Perhaps one of the most striking shifts has been the delay in public IPOs. Part of this has to do with the ease of acquiring large amounts of money from venture capital firms. However, I also believe it is in part due to the recognition of the pressure put on public companies for short-term growth by Wall Street. It seems the short quarter-to-quarter mindset is more prevalent than the long view now more than ever with many influential public equity funds. This I believe will have an impact on the companies who do or don’t IPO in the coming years.

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Assuming this trend continues, the world of private equity starts to get quite a bit more interesting. If growth is slowing and harder to come by for public companies, then I see two fascinating dynamics.

The first is how we can view venture capital as distributed R&D for larger public companies. If these private companies are not going to IPO, then investors get liquidity via acquisition. Therefore, there is a strand of thinking which must exist as VCs look to do investments from the POV of who may want to acquire the company. Similarly, big public companies may look to be aggressive with their venture arms to make strategic investments as well as strengthen their relationships with top performing VC firms.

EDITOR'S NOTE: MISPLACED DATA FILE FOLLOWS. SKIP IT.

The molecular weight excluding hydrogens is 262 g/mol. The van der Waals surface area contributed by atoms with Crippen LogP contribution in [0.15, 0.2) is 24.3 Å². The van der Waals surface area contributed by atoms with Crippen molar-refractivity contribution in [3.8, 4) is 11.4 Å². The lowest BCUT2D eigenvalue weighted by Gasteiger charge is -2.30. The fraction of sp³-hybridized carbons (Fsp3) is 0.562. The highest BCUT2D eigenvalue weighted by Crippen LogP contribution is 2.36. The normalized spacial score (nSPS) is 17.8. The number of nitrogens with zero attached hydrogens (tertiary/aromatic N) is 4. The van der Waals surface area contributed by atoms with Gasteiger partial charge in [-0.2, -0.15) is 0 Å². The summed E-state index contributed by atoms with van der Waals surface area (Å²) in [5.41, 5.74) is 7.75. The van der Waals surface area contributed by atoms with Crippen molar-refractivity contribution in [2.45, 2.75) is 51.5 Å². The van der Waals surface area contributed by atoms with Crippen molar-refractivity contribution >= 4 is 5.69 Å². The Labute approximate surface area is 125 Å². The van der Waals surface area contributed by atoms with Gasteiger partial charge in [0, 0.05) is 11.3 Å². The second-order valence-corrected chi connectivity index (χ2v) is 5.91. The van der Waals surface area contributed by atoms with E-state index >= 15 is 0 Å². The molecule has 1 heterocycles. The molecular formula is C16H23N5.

The second is around public/private large-scale investors. If you are a large-scale investor, the public hedge funds are starting to look less interesting. There is slowing growth with many public investing hedge funds, but less risk. Many of these investors will be looking for slightly more risk but higher rewards and those investment opportunities have moved to venture capital. This risk balance is why so much money is being poured into later funding rounds in today’s venture capital economy. Once a company has proven itself by way of its business model, market position, growing customer base, or any range of metrics, the money starts pouring in. Which, as a function to itself, makes it unnecessary for a company to go public to raise money. It also fuels the shift for limited partner funds to be more aggressive with their investments in VC firms vs public hedge funds as a percentage of their investments.